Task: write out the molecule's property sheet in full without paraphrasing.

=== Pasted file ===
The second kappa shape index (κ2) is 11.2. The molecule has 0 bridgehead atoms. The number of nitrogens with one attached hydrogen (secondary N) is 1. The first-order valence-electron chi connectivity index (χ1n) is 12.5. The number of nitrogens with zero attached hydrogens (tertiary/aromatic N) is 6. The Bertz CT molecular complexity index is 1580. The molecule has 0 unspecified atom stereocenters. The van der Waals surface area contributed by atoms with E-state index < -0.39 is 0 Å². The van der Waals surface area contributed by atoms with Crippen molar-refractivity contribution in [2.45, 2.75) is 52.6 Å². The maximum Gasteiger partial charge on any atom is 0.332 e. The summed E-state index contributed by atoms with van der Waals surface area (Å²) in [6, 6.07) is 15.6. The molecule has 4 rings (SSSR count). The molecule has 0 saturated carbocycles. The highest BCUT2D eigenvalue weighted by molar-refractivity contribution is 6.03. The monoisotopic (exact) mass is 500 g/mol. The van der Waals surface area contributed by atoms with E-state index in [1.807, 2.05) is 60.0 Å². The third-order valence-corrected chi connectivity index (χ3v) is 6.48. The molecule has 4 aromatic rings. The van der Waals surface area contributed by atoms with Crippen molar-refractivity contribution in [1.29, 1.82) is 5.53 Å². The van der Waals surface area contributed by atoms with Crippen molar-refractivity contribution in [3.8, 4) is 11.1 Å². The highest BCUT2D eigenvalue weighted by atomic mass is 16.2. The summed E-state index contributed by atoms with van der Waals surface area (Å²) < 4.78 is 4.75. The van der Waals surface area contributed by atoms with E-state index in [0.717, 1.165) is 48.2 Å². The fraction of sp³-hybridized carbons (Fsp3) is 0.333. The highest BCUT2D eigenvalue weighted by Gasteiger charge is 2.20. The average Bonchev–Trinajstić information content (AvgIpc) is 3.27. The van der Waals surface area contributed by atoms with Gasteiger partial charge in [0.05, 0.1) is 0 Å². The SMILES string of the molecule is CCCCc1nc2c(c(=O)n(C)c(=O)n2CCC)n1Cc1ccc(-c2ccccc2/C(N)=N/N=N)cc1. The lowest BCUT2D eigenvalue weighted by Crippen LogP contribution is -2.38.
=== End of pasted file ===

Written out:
The second kappa shape index (κ2) is 11.2. The molecule has 0 bridgehead atoms. The number of nitrogens with one attached hydrogen (secondary N) is 1. The first-order valence-electron chi connectivity index (χ1n) is 12.5. The number of nitrogens with zero attached hydrogens (tertiary/aromatic N) is 6. The Bertz CT molecular complexity index is 1580. The molecule has 0 unspecified atom stereocenters. The van der Waals surface area contributed by atoms with E-state index < -0.39 is 0 Å². The van der Waals surface area contributed by atoms with Crippen molar-refractivity contribution in [2.45, 2.75) is 52.6 Å². The maximum Gasteiger partial charge on any atom is 0.332 e. The summed E-state index contributed by atoms with van der Waals surface area (Å²) in [6, 6.07) is 15.6. The molecule has 4 rings (SSSR count). The molecule has 0 saturated carbocycles. The highest BCUT2D eigenvalue weighted by molar-refractivity contribution is 6.03. The monoisotopic (exact) mass is 500 g/mol. The van der Waals surface area contributed by atoms with E-state index in [1.807, 2.05) is 60.0 Å². The third-order valence-corrected chi connectivity index (χ3v) is 6.48. The molecule has 4 aromatic rings. The van der Waals surface area contributed by atoms with Crippen molar-refractivity contribution in [1.29, 1.82) is 5.53 Å². The van der Waals surface area contributed by atoms with Crippen molar-refractivity contribution in [3.8, 4) is 11.1 Å². The highest BCUT2D eigenvalue weighted by atomic mass is 16.2. The summed E-state index contributed by atoms with van der Waals surface area (Å²) < 4.78 is 4.75. The van der Waals surface area contributed by atoms with E-state index in [0.717, 1.165) is 48.2 Å². The fraction of sp³-hybridized carbons (Fsp3) is 0.333. The highest BCUT2D eigenvalue weighted by Gasteiger charge is 2.20. The average Bonchev–Trinajstić information content (AvgIpc) is 3.27. The van der Waals surface area contributed by atoms with Gasteiger partial charge in [0.05, 0.1) is 0 Å². The SMILES string of the molecule is CCCCc1nc2c(c(=O)n(C)c(=O)n2CCC)n1Cc1ccc(-c2ccccc2/C(N)=N/N=N)cc1. The lowest BCUT2D eigenvalue weighted by Crippen LogP contribution is -2.38.